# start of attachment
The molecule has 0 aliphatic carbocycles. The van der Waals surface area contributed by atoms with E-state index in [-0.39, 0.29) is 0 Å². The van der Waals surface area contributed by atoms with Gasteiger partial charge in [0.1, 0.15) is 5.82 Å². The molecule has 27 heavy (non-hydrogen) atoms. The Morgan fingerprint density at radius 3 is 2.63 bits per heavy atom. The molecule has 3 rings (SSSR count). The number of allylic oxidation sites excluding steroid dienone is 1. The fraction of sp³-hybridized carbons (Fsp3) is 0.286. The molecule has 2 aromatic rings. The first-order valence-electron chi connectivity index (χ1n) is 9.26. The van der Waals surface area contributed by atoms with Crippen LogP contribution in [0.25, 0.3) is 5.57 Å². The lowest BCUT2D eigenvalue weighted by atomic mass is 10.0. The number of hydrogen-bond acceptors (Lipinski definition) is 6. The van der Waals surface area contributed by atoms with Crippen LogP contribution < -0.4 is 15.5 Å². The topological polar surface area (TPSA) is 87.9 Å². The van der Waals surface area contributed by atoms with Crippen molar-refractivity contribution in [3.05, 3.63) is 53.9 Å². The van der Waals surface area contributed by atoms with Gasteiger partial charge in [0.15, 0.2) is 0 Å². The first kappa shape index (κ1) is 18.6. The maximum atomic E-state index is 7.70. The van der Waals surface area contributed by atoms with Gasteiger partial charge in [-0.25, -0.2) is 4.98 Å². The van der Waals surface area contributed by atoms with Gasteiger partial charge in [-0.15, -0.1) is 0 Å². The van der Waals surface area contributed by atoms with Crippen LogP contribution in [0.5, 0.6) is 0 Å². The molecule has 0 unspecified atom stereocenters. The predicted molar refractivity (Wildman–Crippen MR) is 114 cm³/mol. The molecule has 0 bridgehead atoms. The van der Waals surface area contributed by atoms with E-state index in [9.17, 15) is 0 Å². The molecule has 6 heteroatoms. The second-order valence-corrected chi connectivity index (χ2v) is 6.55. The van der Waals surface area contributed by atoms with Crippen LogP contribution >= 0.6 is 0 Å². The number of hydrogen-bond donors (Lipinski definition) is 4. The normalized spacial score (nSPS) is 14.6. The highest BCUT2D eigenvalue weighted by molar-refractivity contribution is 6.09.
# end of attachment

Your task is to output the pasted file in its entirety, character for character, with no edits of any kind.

The molecule has 0 aliphatic carbocycles. The van der Waals surface area contributed by atoms with E-state index in [-0.39, 0.29) is 0 Å². The van der Waals surface area contributed by atoms with Gasteiger partial charge in [0.1, 0.15) is 5.82 Å². The molecule has 27 heavy (non-hydrogen) atoms. The Morgan fingerprint density at radius 3 is 2.63 bits per heavy atom. The molecule has 3 rings (SSSR count). The number of allylic oxidation sites excluding steroid dienone is 1. The fraction of sp³-hybridized carbons (Fsp3) is 0.286. The molecule has 2 aromatic rings. The first-order valence-electron chi connectivity index (χ1n) is 9.26. The van der Waals surface area contributed by atoms with Crippen LogP contribution in [0.25, 0.3) is 5.57 Å². The lowest BCUT2D eigenvalue weighted by atomic mass is 10.0. The number of hydrogen-bond acceptors (Lipinski definition) is 6. The van der Waals surface area contributed by atoms with Crippen LogP contribution < -0.4 is 15.5 Å². The topological polar surface area (TPSA) is 87.9 Å². The van der Waals surface area contributed by atoms with Crippen molar-refractivity contribution in [3.05, 3.63) is 53.9 Å². The van der Waals surface area contributed by atoms with Gasteiger partial charge in [0.15, 0.2) is 0 Å². The first kappa shape index (κ1) is 18.6. The maximum atomic E-state index is 7.70. The van der Waals surface area contributed by atoms with Gasteiger partial charge in [-0.25, -0.2) is 4.98 Å². The van der Waals surface area contributed by atoms with Gasteiger partial charge in [-0.15, -0.1) is 0 Å². The van der Waals surface area contributed by atoms with Crippen LogP contribution in [0.5, 0.6) is 0 Å². The molecule has 0 unspecified atom stereocenters. The predicted molar refractivity (Wildman–Crippen MR) is 114 cm³/mol. The molecule has 0 bridgehead atoms. The van der Waals surface area contributed by atoms with E-state index in [9.17, 15) is 0 Å². The molecule has 6 heteroatoms. The second-order valence-corrected chi connectivity index (χ2v) is 6.55. The van der Waals surface area contributed by atoms with Crippen LogP contribution >= 0.6 is 0 Å². The number of hydrogen-bond donors (Lipinski definition) is 4. The normalized spacial score (nSPS) is 14.6. The highest BCUT2D eigenvalue weighted by molar-refractivity contribution is 6.09.